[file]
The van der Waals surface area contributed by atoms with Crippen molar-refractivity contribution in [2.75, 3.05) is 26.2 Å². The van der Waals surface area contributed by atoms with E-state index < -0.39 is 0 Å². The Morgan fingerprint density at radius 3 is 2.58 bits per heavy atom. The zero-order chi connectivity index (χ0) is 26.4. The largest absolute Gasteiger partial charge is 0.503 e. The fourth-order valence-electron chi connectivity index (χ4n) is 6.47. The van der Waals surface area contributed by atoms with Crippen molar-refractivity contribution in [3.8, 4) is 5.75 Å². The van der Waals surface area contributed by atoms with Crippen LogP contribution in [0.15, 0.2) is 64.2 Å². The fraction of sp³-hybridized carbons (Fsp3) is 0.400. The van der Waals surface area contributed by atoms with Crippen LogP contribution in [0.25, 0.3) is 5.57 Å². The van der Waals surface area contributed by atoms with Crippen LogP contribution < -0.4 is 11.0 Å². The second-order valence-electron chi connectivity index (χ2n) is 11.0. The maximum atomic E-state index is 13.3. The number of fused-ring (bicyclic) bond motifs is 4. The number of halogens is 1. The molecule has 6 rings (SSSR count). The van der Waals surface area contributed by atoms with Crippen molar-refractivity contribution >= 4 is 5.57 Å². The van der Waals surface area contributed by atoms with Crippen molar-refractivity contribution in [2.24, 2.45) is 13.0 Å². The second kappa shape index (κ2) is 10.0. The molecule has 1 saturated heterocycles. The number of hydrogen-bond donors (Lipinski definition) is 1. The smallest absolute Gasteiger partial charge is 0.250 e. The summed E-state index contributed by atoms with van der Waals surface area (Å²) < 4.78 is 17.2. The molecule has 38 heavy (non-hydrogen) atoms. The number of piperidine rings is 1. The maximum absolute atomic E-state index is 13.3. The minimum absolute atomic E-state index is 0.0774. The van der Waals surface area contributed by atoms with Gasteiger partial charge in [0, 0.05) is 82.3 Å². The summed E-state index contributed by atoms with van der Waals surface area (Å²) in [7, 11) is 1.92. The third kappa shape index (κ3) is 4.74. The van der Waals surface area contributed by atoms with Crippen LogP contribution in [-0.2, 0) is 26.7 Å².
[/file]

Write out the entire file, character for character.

The van der Waals surface area contributed by atoms with Crippen molar-refractivity contribution in [2.75, 3.05) is 26.2 Å². The van der Waals surface area contributed by atoms with E-state index < -0.39 is 0 Å². The Morgan fingerprint density at radius 3 is 2.58 bits per heavy atom. The zero-order chi connectivity index (χ0) is 26.4. The largest absolute Gasteiger partial charge is 0.503 e. The fourth-order valence-electron chi connectivity index (χ4n) is 6.47. The van der Waals surface area contributed by atoms with Crippen molar-refractivity contribution in [3.8, 4) is 5.75 Å². The van der Waals surface area contributed by atoms with Crippen LogP contribution in [0.15, 0.2) is 64.2 Å². The fraction of sp³-hybridized carbons (Fsp3) is 0.400. The van der Waals surface area contributed by atoms with Crippen LogP contribution in [0.25, 0.3) is 5.57 Å². The van der Waals surface area contributed by atoms with Crippen LogP contribution < -0.4 is 11.0 Å². The second-order valence-electron chi connectivity index (χ2n) is 11.0. The maximum atomic E-state index is 13.3. The number of fused-ring (bicyclic) bond motifs is 4. The number of halogens is 1. The molecule has 6 rings (SSSR count). The van der Waals surface area contributed by atoms with Crippen molar-refractivity contribution >= 4 is 5.57 Å². The van der Waals surface area contributed by atoms with Crippen molar-refractivity contribution in [2.24, 2.45) is 13.0 Å². The second kappa shape index (κ2) is 10.0. The molecule has 1 saturated heterocycles. The number of hydrogen-bond donors (Lipinski definition) is 1. The smallest absolute Gasteiger partial charge is 0.250 e. The summed E-state index contributed by atoms with van der Waals surface area (Å²) < 4.78 is 17.2. The molecule has 38 heavy (non-hydrogen) atoms. The number of piperidine rings is 1. The maximum absolute atomic E-state index is 13.3. The minimum absolute atomic E-state index is 0.0774. The van der Waals surface area contributed by atoms with Gasteiger partial charge in [0, 0.05) is 82.3 Å². The summed E-state index contributed by atoms with van der Waals surface area (Å²) in [7, 11) is 1.92. The third kappa shape index (κ3) is 4.74. The van der Waals surface area contributed by atoms with Crippen LogP contribution in [-0.2, 0) is 26.7 Å².